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Microplastics in the oceans, air and human body

Millions of tons of plastic end up in the environment and break down into smaller pieces.


From the depths of the ocean to the tops of mountains, humans have littered the planet with tiny shards of plastic. We have even absorbed these microplastics into our bodies, with uncertain implications.

Images of plastic pollution have become familiar: a turtle suffocated by a shopping bag, water bottles washed up on beaches, or the monstrous “Great Pacific Garbage Patch” of floating trash.

Millions of tons of plastic produced each year, largely from fossil fuels, end up in the environment and break down into smaller and smaller pieces.

“We did not imagine 10 years ago that there could be so many small microplastics, invisible to the naked eye, and that they were everywhere around us,” said Jean-François Ghiglione, researcher at the Laboratory. of microbial oceanography in France.

“And we could not yet consider finding them in the human body”.

Today, scientific studies are detecting more and more microplastics in certain human organs, including “the lungs, the spleen, the kidneys and even the placenta”, Ghiglione told AFP.

It is perhaps not a shock that we breathe these particles present in the air, in particular the microfibers of synthetic clothing.

“We know there are microplastics in the air, we know it’s all around us,” said Laura Sadofsky, from Hull York Medical School in the UK.

His team found polypropylene and PET (polyethylene terephthalate) in lung tissue, identifying fibers from synthetic fabrics.

“The surprise for us was the depth of penetration into the lungs and the size of these particles,” she told AFP.

In March, another study reported the first traces of PET found in the blood.

Given the small sample of volunteers, some scientists say it’s too early to draw conclusions, but there are concerns that if the plastics are in the bloodstream, they could be transported to all organs.

Breathing plastics for years

In 2021, researchers found microplastics in maternal and fetal placental tissue, expressing “great concern” about the possible consequences for fetal development.

But worry is not the same thing as a proven risk.

“If you ask a scientist if there’s a negative effect, he or she will say ‘I don’t know,'” said Bart Koelmans, professor of aquatic ecology and water quality at the University of Wageningen.

“It’s potentially a big deal, but we don’t have the scientific evidence to positively confirm what the effects are, if any.”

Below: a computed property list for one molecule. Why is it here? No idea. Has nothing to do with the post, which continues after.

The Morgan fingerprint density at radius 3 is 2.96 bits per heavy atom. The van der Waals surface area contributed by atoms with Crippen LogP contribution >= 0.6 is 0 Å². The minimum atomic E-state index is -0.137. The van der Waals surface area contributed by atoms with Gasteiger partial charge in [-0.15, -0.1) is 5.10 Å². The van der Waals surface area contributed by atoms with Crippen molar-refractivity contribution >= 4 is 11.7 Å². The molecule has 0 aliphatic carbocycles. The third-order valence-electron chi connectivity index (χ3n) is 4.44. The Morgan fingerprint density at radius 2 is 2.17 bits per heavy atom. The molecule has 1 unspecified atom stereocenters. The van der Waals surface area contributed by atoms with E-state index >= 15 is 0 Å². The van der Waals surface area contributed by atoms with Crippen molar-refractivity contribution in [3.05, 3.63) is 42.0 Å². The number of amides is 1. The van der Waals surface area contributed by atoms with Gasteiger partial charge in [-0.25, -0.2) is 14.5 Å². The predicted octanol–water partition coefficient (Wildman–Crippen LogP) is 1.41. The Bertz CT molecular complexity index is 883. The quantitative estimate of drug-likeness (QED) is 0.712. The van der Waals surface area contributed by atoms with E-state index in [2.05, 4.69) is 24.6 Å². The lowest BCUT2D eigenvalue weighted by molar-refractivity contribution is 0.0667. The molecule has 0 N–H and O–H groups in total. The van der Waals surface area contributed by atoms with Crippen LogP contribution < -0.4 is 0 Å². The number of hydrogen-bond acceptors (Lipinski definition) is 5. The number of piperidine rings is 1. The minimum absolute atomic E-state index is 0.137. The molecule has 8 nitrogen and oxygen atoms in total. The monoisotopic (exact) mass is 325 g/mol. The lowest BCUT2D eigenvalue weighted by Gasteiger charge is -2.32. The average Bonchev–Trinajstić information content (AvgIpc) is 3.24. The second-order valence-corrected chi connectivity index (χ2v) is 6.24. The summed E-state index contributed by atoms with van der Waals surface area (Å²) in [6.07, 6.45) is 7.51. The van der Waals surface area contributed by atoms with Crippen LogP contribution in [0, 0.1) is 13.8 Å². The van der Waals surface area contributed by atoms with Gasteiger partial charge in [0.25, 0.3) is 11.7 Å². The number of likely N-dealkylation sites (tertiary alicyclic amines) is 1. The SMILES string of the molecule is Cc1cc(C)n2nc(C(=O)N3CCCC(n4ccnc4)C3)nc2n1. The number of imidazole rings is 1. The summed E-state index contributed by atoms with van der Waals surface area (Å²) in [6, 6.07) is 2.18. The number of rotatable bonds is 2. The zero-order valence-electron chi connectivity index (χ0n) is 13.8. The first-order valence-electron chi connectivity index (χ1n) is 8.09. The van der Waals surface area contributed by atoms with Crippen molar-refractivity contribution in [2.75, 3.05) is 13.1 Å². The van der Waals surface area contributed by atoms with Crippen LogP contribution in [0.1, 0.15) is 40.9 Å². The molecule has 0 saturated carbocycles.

One hypothesis is that microplastics could be responsible for certain syndromes that weaken human health.

While scientists have recently identified their presence in the body, it’s likely that humans have been eating, drinking and breathing in plastics for years.

In 2019, a shocking report by environmental charity WWF estimated that people are ingesting and inhaling up to five grams of plastic per week, enough to make a credit card.

Koelmans, who disputes the methodology and results of this study, calculated that the amount is closer to a grain of salt.

“Over a lifetime, a grain of salt a week is still something,” he told AFP.

While human health studies have yet to be developed, toxicity in some animals heightens concerns.

“Small microplastics invisible to the naked eye have deleterious effects on all animals we have studied in the marine environment, or on land,” Ghiglione said.

He added that the range of chemicals in these materials – including dyes, stabilizers, flame retardants – can affect growth, metabolism, blood sugar, blood pressure and even reproduction.

The researcher said there should be a “precautionary” approach, urging consumers to reduce the number of plastic-wrapped products they buy, especially bottles.

Earlier this year, the United Nations began a process to develop a binding international treaty to tackle the global scourge of plastic.

He warned that the world faces a pollution crisis on par with the biodiversity and climate crises.

Although the health implications of plastics are not known, scientists do know the impacts of indoor and outdoor air pollution, which experts from the Lancet Commission on Pollution and Health say have caused death premature birth by 6.7 million people in 2019.

Some 460 million tonnes of plastics were used in 2019, twice as much as 20 years earlier. Less than 10% was recycled.

Annual production of fossil fuel-based plastics is expected to reach 1.2 billion tonnes by 2060, with waste exceeding one billion tonnes, the Organization for Economic Co-operation and Development said last month.

“People can’t stop breathing, so even if you change your eating habits, you’ll still inhale them,” Koelmans said.

“They are everywhere.”

(This story has not been edited by NDTV staff and is auto-generated from a syndicated feed.)


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